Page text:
FacebookTwitterGoogle+RedditEmail

Keep on Marching

The protests began in Ferguson, exploding after the prosecutor announced that the policeman who killed Michael Brown would not be brought to trial.  They spread across the country after the Staten Island grand jury refused to charge the policeman who strangled Eric Garner, killing him on camera.  Now, as others –Tamir RiceJohn Crawford IIIAkai Gurley – are added to the list of casualties, the marches keep on building.

Professional and college athletes don shirts saying, “We can’t breathe.”  Congressional aides go on strike to stand on the steps of the House, calling “hands up, don’t shoot.”  From Boston to Denver to Miami, die-ins and protests tie up major intersections in big cities.  Non-violent protestors chain themselves to a Bart car, declaring they want  to stop the line for four and one-half hours, the time Michael Brown was left on the street in Ferguson.  This weekend, tens of thousands marched in Washington, Boston, New York and elsewhere.

Why march?  Marching is a public protest, a witness demanding attention be paid.  Marching is a public classroom, teaching millions about what has long been true about police violence and racial injustice, but too seldom acknowledged.  Marching forges community, an evolving community of ordinary heroes who put their bodies on the line to call the powerful to account.  Marching involves moving from spectator to participant in history, going from being on the sidelines to being on the field.  It is exhilarating and frustrating at the same time.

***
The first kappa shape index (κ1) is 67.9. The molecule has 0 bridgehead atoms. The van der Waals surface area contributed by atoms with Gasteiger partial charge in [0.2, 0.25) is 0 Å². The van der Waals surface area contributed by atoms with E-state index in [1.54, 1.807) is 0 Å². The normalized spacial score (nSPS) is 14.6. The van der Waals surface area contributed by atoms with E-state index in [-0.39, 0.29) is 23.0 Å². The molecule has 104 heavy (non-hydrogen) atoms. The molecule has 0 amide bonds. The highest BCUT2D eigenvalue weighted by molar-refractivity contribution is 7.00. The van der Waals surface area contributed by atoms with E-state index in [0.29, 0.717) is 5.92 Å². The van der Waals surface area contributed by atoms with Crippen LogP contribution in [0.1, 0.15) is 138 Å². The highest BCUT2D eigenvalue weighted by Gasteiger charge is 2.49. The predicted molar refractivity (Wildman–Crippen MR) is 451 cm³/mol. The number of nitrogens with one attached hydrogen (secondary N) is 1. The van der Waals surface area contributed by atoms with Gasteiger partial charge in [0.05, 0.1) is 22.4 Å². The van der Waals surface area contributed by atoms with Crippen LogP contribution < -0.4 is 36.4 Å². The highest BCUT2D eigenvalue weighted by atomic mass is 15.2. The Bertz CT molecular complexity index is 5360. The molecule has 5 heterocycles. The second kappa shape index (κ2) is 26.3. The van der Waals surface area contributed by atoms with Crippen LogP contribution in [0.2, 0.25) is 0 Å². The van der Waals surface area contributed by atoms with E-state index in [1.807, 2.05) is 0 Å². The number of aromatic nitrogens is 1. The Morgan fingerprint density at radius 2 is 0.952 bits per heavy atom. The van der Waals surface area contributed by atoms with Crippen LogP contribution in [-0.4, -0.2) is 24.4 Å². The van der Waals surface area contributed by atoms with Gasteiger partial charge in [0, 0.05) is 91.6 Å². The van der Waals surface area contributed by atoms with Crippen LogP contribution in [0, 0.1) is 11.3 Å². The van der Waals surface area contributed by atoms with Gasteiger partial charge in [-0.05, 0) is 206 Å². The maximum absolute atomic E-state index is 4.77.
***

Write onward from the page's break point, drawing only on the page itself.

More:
These marches are spreading, in part because many share Eric Garner’s final plea, “I can’t breathe.”  African American outrage is clear.  We experience police abuse as a daily reality.  African American males are 21 times more likely to be shot by police than white males.  To even out the disparity over the last three years, according to Propublica, police would have to shoot an additional white male a week — for three years.  But this isn’t just a black male problem.  According to Propublica, 44% of those shot and killed by police are white.  And even this data is incomplete, since many police departments do not file fatal police shooting reports at all.

These marches reflect the reality that many can’t breathe in this current arrangement. The unjust judicial system reflects an unjust economic order.  The day after the first Garner demonstrations that shut down much of New York City, low wage workers walked off their jobs in over 190 cities.  They came from McDonalds and Wal-Mart, Dollar Stores and discount chains.  They too can’t breathe in jobs that offer low wages, few benefits and less security.

The protests have now gained national attention.  The White House has promised reforms in sentencing, in police practices and in police equipment, with millions promised for new cameras.  Even conservatives have joined in speaking out against police abuse.

This is all good, but merely a first, baby step.  We need fundamental reform not simply of police practices but of economic and educational policies if we are to meet the challenge exposed by Ferguson and Florida and New York and more.

And all of our history teaches that real reform comes only if the people are in the street demanding it.  Those who are comfortable with the current arrangement will not lead the change.  Those who can’t breathe must lead the change.  And now, they are.